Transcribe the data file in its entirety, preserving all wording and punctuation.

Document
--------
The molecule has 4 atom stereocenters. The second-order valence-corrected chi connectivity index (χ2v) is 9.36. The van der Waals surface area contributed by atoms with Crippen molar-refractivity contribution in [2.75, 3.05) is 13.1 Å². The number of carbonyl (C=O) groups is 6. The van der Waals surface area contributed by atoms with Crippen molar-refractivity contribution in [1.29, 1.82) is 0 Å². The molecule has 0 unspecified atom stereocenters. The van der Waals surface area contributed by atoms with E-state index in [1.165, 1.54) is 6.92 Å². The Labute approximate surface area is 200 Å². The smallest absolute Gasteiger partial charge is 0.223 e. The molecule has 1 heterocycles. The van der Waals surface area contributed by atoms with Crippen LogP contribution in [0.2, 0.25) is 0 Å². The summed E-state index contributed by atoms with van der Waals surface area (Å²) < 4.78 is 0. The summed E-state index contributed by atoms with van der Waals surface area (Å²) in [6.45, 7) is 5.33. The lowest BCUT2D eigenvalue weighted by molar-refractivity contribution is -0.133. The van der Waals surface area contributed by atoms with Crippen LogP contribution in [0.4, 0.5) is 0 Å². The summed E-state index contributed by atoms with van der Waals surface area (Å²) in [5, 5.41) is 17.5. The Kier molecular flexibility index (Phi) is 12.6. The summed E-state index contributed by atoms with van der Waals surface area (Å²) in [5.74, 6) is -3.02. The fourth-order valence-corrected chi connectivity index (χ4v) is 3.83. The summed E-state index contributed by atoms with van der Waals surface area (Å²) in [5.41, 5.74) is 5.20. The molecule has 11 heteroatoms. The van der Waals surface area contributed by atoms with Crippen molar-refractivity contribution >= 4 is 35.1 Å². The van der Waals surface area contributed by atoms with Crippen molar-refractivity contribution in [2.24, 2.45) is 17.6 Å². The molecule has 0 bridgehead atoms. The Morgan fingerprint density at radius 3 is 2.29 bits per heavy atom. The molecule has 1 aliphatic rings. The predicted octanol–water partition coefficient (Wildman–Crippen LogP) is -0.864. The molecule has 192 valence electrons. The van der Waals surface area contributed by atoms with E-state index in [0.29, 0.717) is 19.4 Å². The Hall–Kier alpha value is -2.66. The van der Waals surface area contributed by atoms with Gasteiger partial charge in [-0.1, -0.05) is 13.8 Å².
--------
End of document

The molecule has 4 atom stereocenters. The second-order valence-corrected chi connectivity index (χ2v) is 9.36. The van der Waals surface area contributed by atoms with Crippen molar-refractivity contribution in [2.75, 3.05) is 13.1 Å². The number of carbonyl (C=O) groups is 6. The van der Waals surface area contributed by atoms with Crippen molar-refractivity contribution in [1.29, 1.82) is 0 Å². The molecule has 0 unspecified atom stereocenters. The van der Waals surface area contributed by atoms with E-state index in [1.165, 1.54) is 6.92 Å². The Labute approximate surface area is 200 Å². The smallest absolute Gasteiger partial charge is 0.223 e. The molecule has 1 heterocycles. The van der Waals surface area contributed by atoms with Crippen LogP contribution in [0.2, 0.25) is 0 Å². The summed E-state index contributed by atoms with van der Waals surface area (Å²) < 4.78 is 0. The summed E-state index contributed by atoms with van der Waals surface area (Å²) in [6.45, 7) is 5.33. The lowest BCUT2D eigenvalue weighted by molar-refractivity contribution is -0.133. The van der Waals surface area contributed by atoms with Crippen LogP contribution in [0.4, 0.5) is 0 Å². The summed E-state index contributed by atoms with van der Waals surface area (Å²) in [5, 5.41) is 17.5. The Kier molecular flexibility index (Phi) is 12.6. The summed E-state index contributed by atoms with van der Waals surface area (Å²) in [5.74, 6) is -3.02. The fourth-order valence-corrected chi connectivity index (χ4v) is 3.83. The summed E-state index contributed by atoms with van der Waals surface area (Å²) in [5.41, 5.74) is 5.20. The molecule has 11 heteroatoms. The van der Waals surface area contributed by atoms with Crippen molar-refractivity contribution >= 4 is 35.1 Å². The van der Waals surface area contributed by atoms with Crippen molar-refractivity contribution in [2.24, 2.45) is 17.6 Å². The molecule has 0 bridgehead atoms. The Morgan fingerprint density at radius 3 is 2.29 bits per heavy atom. The molecule has 1 aliphatic rings. The predicted octanol–water partition coefficient (Wildman–Crippen LogP) is -0.864. The molecule has 192 valence electrons. The van der Waals surface area contributed by atoms with E-state index in [0.29, 0.717) is 19.4 Å². The Hall–Kier alpha value is -2.66. The van der Waals surface area contributed by atoms with Gasteiger partial charge in [-0.1, -0.05) is 13.8 Å².